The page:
Saturday, June 29, 2013

Bill Speare into prose

"Shakespeare's plays to be retold by novelists"

Hogarth, part of Random House publishers, has announced an ambitious international project to mark the 400th anniversary of Shakespeare's death.

Kealey Rigden

7:00AM BST 27 Jun 2013

The Telegraph

Hogarth, the Random House transatlantic fiction imprint, has today announced an international project that aims to bring Shakespeare to a wider contemporary audience. The project, titled The Hogarth Shakespeare, will ask bestselling novelists throughout the world to retell his work in a more accessible prose form.

So far, two authors have signed up. The novelist and BAFTA award winning screen-writer Jeanette Winterson OBEhas chosen The Winter's Tale, a play close to her heart: "All of us have talismanic texts that we have carried around and that carry us around. I have worked with The Winter’s Tale in many disguises for many years. This is a brilliant opportunity to work with it in its own right."

 Anne Tyler will join Winterson on Hogarth’s new endeavour and has chosen The Taming of the Shrew. The Pulitzer prize winner said: "I don’t know which I’m looking forward to more: ‘Delving into the mysteries of shrewish Kate or finding out what all the other writers do with their Shakespeare characters.’"

Charles and Mary Lamb’s attempt in the 18th century to re-imagine the plays for a larger audience has been (and continues to be) enormously successful and popular with children. In 2007, Tales from Shakespeare was published both as a Penguin Classic and as a Collectable book illustrated by Joelle Joviet.

However, many feel that, by altering the form of Shakespeare’s plays, the complex poetic language will inevitably be lost. The accessibility of Shakespeare might be enhanced, but has an integral part of the experience of reading one of his plays been removed?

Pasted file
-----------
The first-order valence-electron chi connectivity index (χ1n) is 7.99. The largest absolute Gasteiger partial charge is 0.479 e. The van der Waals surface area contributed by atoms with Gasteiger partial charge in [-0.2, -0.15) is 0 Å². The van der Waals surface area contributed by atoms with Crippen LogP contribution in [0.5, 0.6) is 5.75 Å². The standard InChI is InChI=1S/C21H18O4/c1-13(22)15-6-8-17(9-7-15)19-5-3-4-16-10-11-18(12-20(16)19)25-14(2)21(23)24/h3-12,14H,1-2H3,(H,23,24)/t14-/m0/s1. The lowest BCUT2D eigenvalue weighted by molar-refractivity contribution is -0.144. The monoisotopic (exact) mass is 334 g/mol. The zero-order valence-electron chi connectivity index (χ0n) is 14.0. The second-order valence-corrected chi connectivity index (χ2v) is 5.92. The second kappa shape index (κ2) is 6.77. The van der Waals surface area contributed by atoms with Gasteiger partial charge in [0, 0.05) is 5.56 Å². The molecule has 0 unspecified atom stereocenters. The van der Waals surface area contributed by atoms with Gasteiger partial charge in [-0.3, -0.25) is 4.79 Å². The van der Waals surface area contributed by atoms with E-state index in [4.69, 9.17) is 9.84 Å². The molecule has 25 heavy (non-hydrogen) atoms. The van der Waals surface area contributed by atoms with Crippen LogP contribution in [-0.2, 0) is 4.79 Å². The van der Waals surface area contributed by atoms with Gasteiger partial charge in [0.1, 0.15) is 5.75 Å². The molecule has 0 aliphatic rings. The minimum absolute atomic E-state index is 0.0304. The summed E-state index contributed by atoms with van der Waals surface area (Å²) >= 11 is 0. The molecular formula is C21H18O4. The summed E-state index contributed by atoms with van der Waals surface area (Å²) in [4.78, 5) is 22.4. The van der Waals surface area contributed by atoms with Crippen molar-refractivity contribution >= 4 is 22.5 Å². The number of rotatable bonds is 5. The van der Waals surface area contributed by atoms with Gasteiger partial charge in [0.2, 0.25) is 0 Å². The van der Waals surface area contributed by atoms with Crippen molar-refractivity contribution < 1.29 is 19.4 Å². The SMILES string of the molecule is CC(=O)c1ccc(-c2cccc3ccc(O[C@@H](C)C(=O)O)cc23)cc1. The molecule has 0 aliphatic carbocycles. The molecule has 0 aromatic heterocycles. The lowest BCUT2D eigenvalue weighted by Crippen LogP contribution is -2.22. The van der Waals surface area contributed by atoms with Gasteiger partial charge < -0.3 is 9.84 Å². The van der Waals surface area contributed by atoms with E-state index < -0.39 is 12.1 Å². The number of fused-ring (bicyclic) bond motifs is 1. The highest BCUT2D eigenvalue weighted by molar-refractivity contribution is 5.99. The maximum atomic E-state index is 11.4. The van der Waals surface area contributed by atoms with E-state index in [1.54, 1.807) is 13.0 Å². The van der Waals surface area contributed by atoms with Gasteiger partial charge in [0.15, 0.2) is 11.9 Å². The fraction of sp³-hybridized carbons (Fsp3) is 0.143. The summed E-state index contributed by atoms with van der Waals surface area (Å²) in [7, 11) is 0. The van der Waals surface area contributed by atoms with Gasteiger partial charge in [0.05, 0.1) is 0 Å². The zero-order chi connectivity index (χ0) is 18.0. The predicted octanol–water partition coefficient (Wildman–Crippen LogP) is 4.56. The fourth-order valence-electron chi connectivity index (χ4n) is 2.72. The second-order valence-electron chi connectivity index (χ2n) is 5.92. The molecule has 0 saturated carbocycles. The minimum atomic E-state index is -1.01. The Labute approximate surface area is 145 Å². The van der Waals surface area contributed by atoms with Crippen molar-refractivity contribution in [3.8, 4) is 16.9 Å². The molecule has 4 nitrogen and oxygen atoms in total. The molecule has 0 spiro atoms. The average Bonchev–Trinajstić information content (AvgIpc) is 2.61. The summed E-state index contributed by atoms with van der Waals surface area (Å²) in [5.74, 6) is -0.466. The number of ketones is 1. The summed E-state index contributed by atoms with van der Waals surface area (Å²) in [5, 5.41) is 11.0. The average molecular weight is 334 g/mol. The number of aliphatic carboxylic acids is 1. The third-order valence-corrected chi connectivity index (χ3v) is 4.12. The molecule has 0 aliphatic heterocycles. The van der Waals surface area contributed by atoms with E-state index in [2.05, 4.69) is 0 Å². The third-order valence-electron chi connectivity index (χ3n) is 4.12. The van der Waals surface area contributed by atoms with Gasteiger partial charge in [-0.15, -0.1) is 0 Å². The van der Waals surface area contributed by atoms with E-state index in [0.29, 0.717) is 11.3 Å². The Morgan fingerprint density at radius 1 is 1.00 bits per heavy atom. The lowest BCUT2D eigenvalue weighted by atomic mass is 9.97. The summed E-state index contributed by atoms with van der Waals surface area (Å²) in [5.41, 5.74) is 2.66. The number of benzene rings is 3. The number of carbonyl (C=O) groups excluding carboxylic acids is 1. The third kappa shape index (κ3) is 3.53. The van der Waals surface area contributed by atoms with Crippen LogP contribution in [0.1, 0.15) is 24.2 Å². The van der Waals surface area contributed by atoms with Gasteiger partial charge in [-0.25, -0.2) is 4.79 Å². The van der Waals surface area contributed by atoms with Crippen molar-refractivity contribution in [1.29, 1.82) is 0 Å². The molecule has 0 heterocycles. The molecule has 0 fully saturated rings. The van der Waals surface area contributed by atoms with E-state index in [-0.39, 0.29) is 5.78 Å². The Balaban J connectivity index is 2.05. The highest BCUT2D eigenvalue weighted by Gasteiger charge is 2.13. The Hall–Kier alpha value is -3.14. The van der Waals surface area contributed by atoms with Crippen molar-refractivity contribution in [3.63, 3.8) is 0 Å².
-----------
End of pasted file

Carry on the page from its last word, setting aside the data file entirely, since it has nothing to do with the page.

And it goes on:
Popular adaptations for film and television have often made the decision to transport the plays into a more modern and familiar setting, and yet maintain the original dialogue. Both Baz Luhrmann’s 1997 Oscar-nominated film Romeo and Juliet, starring Leonardo DiCaprio, and the popular televised adaptation of Hamlet, with David Tennant and Sir Patrick Stewart, saw Shakespeare’s intended language delivered to a contemporary audience. Whereas the teen romcom 10 Things I Hate About You, loosely based on The Taming of the Shrew, went the other way and achieved similar success.

The Hogarth Shakespeare programme is set to launch in 2016 to commemorate the 400th anniversary of Shakespeare’s death. Molly Stern, Senior Vice President (Crown/ Hogarth/ Broadway Books), said: "We all know there is no greater genius in all literature than the Bard. I can’t wait to see what alchemy will result from some of the most exciting writers of our own time applying their distinctive storytelling gifts, expertise, and perspective to reimagining his timeless works. I have no doubt new classics await us all."

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